The barrow is pretty overgrown at the moment - apart from round the chamber and the end pair of stones, which has short turf. There are nettles, brambles, wild strawberry, and pretty but poisonous woody nightshade. There are lots of lovely stripey snail shells in yellow and in pink to look out for, too.
Scrambling over all this I got to the end of the barrow nearest the gate, where it was quite clear and there were lots of flat stones like the ones in the walls. But - hang on a minute - I couldn't believe my eyes. Someone had carefully constructed a cross with them, flat on the ground, about 3 or 4 feet across! It was really carefully done, with the occasional straight edges of the stones deliberately chosen to form the edges of the symbol. It made me really angry - firstly that someone should be moving the stones (even if they had fallen out of a wall, or whatever), but secondly because I instantly presumed the symbol was made by someone trying to christianise this patently unchristian monument. Perhaps they weren't. Perhaps it wasn't even christian in intent. But that's what it looked like and I just set about demolishing their handiwork. Some people have some funny ideas. Not least pretty much illegally interfering with ancient monuments. But also, if that's what it was, trying to confer some kind of christian 'benefit' on people who lived at least 4000 years before christianity was even invented. In comparison with this, the roughly made plaited cornstalk ring I saw left at the entrance was a respectful and undamaging addition to the site.
Pfah. Anyway it was raining in big sheets now sweeping across the field and I had to leave. When I arrived I thought it was a strange location - there's no view at all. But on leaving it occurred to me that maybe that's the point - the barrow totally dominates the area which it is in, a constant reminder of the ancestors of the local inhabitants.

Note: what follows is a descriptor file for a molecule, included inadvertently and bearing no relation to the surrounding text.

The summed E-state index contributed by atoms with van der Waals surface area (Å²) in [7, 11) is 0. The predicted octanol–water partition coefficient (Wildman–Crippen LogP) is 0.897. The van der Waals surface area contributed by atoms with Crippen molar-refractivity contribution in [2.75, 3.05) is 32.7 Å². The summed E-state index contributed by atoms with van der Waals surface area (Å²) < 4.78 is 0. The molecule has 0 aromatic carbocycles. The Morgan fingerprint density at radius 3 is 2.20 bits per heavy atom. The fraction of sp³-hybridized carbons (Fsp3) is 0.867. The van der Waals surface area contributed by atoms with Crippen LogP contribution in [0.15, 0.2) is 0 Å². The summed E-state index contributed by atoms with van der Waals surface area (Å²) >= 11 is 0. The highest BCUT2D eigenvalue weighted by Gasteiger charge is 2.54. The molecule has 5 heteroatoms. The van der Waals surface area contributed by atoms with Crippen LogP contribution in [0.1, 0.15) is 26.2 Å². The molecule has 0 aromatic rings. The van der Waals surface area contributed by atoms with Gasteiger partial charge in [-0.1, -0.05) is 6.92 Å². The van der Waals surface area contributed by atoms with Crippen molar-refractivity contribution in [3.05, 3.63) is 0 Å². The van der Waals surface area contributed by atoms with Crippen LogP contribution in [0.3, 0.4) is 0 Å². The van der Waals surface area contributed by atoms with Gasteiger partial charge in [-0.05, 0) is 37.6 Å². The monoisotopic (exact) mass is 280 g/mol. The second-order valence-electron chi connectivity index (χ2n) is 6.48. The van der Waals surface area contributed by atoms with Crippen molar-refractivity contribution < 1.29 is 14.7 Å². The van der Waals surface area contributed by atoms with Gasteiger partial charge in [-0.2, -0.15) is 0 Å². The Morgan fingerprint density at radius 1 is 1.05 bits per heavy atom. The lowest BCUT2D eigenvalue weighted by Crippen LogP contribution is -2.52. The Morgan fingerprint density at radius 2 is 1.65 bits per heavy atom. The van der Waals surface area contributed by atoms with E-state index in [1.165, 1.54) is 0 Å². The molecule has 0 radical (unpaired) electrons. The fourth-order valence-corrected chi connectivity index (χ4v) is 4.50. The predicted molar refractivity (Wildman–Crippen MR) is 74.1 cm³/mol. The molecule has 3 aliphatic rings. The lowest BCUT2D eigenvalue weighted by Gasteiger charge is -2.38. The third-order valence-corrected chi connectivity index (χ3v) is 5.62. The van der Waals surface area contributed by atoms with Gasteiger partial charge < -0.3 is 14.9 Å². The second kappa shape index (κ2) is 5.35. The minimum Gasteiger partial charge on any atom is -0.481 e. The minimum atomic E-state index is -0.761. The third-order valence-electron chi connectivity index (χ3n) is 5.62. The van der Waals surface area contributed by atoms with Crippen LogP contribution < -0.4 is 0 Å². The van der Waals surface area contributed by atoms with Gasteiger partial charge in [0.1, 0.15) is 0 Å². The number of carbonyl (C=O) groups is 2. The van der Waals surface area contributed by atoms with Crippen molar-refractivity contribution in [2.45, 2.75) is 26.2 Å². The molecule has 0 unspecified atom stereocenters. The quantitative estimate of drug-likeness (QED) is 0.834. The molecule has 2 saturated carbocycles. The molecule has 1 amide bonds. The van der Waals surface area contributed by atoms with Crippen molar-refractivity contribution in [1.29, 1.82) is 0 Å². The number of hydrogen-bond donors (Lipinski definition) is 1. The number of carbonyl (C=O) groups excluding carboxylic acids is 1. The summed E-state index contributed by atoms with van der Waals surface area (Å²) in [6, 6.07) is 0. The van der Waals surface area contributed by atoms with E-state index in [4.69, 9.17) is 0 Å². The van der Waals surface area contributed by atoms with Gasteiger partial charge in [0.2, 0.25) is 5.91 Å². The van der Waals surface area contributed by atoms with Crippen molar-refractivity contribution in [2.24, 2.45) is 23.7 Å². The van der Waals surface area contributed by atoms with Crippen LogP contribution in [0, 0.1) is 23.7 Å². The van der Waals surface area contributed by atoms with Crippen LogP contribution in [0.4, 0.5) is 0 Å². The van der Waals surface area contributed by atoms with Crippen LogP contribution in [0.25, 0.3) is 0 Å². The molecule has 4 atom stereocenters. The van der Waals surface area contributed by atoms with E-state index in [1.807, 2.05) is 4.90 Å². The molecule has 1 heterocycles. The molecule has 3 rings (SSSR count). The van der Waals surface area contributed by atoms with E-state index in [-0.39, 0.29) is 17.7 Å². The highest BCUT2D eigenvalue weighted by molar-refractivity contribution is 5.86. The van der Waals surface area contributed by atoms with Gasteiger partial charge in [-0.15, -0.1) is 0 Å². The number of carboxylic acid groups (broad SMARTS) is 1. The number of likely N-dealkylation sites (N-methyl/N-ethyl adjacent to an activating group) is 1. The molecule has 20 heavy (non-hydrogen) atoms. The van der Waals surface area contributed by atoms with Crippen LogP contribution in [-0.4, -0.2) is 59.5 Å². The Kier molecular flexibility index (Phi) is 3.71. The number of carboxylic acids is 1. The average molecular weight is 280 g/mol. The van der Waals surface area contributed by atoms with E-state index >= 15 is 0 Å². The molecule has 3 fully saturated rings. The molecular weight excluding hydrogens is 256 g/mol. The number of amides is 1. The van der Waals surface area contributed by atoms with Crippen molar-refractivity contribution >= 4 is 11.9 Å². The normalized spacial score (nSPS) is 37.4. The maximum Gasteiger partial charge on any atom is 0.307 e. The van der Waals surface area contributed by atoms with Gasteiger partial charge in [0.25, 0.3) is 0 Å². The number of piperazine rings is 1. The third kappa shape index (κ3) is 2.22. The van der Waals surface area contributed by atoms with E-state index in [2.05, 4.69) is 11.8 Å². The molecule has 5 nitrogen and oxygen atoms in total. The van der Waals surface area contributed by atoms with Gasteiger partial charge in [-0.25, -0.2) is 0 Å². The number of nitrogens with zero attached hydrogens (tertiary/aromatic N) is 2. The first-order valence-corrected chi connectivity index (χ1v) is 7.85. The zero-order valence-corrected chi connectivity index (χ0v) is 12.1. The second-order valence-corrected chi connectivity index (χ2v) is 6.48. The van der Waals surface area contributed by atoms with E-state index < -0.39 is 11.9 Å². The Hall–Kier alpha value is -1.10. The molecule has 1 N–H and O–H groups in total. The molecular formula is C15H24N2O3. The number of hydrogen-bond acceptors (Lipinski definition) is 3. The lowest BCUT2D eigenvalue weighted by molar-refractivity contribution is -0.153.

I was pottering about in the Cotswolds and saw this on the horizon, decided to have a look and was very pleasantly surprised.The site is clean and easy to access. I can't add any more than Kammer but it is a must to visit.
Visited 4th August 2002: Windmill Tump (aka Rodmaron Long Barrow) isn't sign-posted, so you'll probably need an Ordnance Survey Map to find it. This Neolithic long barrow is south of road between Rodmarton and Cherington.
You can park in a lay-by near the gate (ST934975), then you'll have to climb over the gate or squeeze through the gap (if you're thin) to get into the field. From the road there is no signage, but I've checked this out with Gloucestershire County Council, and according to them there is public access to the site.
You can clearly see the barrow from the gate, with it's own fence surrounding it in the field. The path along the side of the field is very well kept and follows the hedge (unmarked on the Landranger) almost all the way to the barrow. There's one more gate (this time not locked) then you're there.
Apparently the barrow was crudely excavated in the 19th Century, and the remains of 10 adults and 3 children were found. You can still see the exploratory ditches that were dug.
The barrow has a false entrance and two unusual porthole entrances. I could only find one of these portholes on the north side [or at least that's what I thought it was], presumably because most of the grass on the barrow is uncut. From photos I've seen of the other porthole, it's quite small.
The chamber that I found is really obvious, and here you can peer in under a very low capstone. My three year old son William could probably have got into the chamber, but I was worried we might not get him out!
The barrow feels remarkably secluded, even though the walk to the road is less than half a mile. Having gone there expecting nothing very special, I was pleasantly surprised. Well worth a visit!